by Donnie Dale
In 1976 Trans Canada Airlines lost a small feeder turboprop and my girlfriend’s father was on it. Only he and the pilot were on board and their bodies vaporized. We went up to Ontario from Pasadena, Millie and I, to make sure her mother was all right, and that was the first time I saw the trail that became our family icon.
Her mother—Barbara was her name—was a woman as skinny as a new elm and as vulgar as an old hockey player. She told us she was fine, and she was surprisingly fine considering the co-pilot of her life had disappeared. She instructed us to go out and see the countryside and leave her alone so she could celebrate. Millie had heard that the Bruce Trail was something to see so we went to see it. We were avid hikers then, early in our courtship. I think it was only later that the trail became so well known, traversing a good part of the province along rolling hills that are the highest points in the state.
During the hike, up from a country road, into hills fully clothed with the shimmering greenery of that region, we first saw The Tree. We called it The Tree because it stood out that much. A massive old spruce, it had blown over in a storm and was caught in the arms of a better-braced beech of similar size. We made a bet, she con and I pro, that the next time we came up it would be down on the ground. On the way out Millie named all the flowers she knew from her childhood there.
“This is a wild daisy,” she said of the striking white ones. Taking one’s head off for me. “He loves me he loves me not, he loves me he loves me not.”
And so on until she had it plucked clean and the petals all lay as white as paint chips in her hand. Lo and behold, I loved her. Then she blew at the petals and all but three flew off her hand. “We’ll have three children,” she said definitively.
Then she picked a yellow buttercup the size of a quarter and held it up to my chin. “If it reflects off your chin, you love me.” She saw that reflection vividly, she claimed. Everything pointed to love.
We flew up again a year later, in part to caution Barbara to celebrate a little more slowly with the insurance money. We went out to the trail as she thought about this and remembered The Tree and walked the extra half-mile for a look. It was still hugged up against the beech, holding on with its stripped arms as if terrified of falling. Its bark was eroding to a slate gray in this liquid environment.
“This thing doesn’t want to go down,” I can remember saying. “Would you?” Millie asked. We went home and were married and had four children within seven years.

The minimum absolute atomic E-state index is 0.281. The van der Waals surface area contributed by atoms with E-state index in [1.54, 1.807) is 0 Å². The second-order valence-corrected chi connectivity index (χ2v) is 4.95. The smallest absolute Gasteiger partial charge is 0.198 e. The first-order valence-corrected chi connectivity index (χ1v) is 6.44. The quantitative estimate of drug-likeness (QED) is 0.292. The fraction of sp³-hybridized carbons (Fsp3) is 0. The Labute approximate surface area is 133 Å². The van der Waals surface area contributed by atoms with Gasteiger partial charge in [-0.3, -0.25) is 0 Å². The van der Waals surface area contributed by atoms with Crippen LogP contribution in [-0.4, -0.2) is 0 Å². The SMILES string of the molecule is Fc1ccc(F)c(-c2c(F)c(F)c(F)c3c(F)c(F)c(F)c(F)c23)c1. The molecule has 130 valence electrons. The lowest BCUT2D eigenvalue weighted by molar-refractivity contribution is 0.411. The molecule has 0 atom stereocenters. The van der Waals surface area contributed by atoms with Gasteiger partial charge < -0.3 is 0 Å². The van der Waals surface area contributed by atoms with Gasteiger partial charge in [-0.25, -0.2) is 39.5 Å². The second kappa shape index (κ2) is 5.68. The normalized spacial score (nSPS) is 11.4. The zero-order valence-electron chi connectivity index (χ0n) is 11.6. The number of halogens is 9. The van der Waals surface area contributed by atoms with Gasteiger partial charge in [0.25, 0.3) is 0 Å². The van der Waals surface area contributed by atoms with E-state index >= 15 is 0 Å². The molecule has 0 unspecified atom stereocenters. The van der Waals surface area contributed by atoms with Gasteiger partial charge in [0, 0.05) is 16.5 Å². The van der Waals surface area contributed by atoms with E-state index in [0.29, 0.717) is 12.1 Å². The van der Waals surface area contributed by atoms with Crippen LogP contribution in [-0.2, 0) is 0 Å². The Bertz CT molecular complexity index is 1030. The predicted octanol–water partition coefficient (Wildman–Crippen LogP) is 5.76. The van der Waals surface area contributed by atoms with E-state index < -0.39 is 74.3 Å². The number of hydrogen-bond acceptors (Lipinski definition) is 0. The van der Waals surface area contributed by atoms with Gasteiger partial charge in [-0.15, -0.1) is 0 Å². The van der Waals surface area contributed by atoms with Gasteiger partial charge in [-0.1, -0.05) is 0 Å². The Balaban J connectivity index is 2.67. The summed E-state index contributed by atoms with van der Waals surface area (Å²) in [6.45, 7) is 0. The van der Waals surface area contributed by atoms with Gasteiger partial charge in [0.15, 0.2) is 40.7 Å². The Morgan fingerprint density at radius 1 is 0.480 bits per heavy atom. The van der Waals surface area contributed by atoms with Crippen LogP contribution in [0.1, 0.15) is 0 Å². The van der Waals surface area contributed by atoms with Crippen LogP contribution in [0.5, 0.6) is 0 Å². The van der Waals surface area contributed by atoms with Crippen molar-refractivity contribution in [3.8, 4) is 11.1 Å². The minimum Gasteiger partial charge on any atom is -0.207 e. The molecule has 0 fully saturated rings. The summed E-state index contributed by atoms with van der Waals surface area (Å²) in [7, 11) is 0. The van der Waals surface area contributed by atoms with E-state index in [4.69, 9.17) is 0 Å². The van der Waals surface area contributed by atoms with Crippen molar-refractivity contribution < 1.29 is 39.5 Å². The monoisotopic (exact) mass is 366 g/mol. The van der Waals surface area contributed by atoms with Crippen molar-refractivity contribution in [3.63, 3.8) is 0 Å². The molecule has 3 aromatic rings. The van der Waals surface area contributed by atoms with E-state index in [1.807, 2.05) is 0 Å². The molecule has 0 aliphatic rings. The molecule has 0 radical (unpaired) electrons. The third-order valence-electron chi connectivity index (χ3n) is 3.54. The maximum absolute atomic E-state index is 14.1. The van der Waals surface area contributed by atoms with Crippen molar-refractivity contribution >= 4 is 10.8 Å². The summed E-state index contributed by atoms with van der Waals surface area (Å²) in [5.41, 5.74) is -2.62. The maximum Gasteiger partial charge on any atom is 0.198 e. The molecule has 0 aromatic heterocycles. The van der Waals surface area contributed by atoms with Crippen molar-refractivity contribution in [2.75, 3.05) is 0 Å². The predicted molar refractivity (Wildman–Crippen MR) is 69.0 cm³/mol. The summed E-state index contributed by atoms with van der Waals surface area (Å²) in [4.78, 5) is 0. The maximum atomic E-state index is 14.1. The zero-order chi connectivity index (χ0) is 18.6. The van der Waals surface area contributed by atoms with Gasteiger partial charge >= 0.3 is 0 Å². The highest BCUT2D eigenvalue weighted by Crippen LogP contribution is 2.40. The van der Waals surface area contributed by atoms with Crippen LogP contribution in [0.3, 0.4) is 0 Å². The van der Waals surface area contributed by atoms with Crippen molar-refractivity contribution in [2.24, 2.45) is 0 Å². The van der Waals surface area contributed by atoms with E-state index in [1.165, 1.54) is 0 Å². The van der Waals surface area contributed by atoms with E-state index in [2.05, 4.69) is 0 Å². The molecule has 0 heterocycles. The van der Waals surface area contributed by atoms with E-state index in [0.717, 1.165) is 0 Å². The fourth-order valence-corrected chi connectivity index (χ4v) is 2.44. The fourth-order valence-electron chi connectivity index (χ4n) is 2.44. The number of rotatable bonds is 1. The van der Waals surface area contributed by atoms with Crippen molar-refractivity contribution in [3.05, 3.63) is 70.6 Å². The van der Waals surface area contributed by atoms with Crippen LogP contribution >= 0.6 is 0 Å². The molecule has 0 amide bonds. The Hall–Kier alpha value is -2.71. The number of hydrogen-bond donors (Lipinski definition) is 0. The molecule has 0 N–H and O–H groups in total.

And so the visits went, over a period of three decades. Barbara was as tough as Niagara Escarpment limestone but when she declined she did so furiously. Into a long, lit matchstick of white hair and outdated blouses. Rigidly upright and lashing out about the American lust for Canadian lumber. She became more companionable toward the end. Once, she laughed with us rather than at us. Every visit was also a visit to The Tree. We took the kids, who like all good California children whined at the very sight of a trail disappearing into woods, even as they became teenagers and young adults.
“I don’t understand it,” Barbara said the last time we saw her. “That Vickers Viscount had the Rolls Royce Dart engine. That was the best engine ever made. It shouldn’t have failed. It just should not have failed.” We had never heard her grieve for her husband before, but this sometimes happens in the proximity of death.
When we got the news that she had descended the stairs in too much of a hurry and landed on her craggy limestone head we went up one more time. Buried her and sold the house and Millie left me for Bobby because she had quite a nest egg and determined that it was her best opportunity to start all over again. This happens to men like me who are too compliant, I hear. I always called him Bob when I saw them at Thanksgivings or weddings, but she called him Bobby and so did the kids eventually. After a few years I suggested that we go up and walk the old trails. Just she and I and the kids. Not Bobby.
Millie declined, of course, as anyone would. The kids were busy with their own families by this time and on a whim of international proportions I decided to fly up by myself. I drove by the old brick house where Barbara had ruled our meager dinners with an iron fist but that wasn’t why I went.
I drove to the trail head, which was now an asphalt parking lot lined with grass play areas and picnic tables, on a fine June morning and parked and hiked up the trail and found The Tree within twenty minutes. Like a reluctant cadaver it still clung to the beech, which had grown on without its old mate. The fungusy beast just would not go to ground, though it scarcely had arms to hold on with. I had lost my bet and this was the last time I would go back.
As I left I picked one of the new buttercups from along the trail, yellow as eggs and sugar mixed in a bowl, and before I could think what I was doing I held it to my chin and said “Is it there?” but of course this was stupid. There was nobody to observe whether my reflection was present or not.
© Copyright 2009 Donnie Dale. All rights reserved
Donnie Dale’s published novel is A Hunter’s Fire. A horror film he co-wrote was produced but never released. He has had several other screenplays optioned and was a writer on the true crime show Arrest & Trial. He makes his living as a freelance magazine writer. He used all but six of the thousand words allotted to him in writing Air Lines. The words he left out are crucible, maniac, fizzled, draconian and two buts.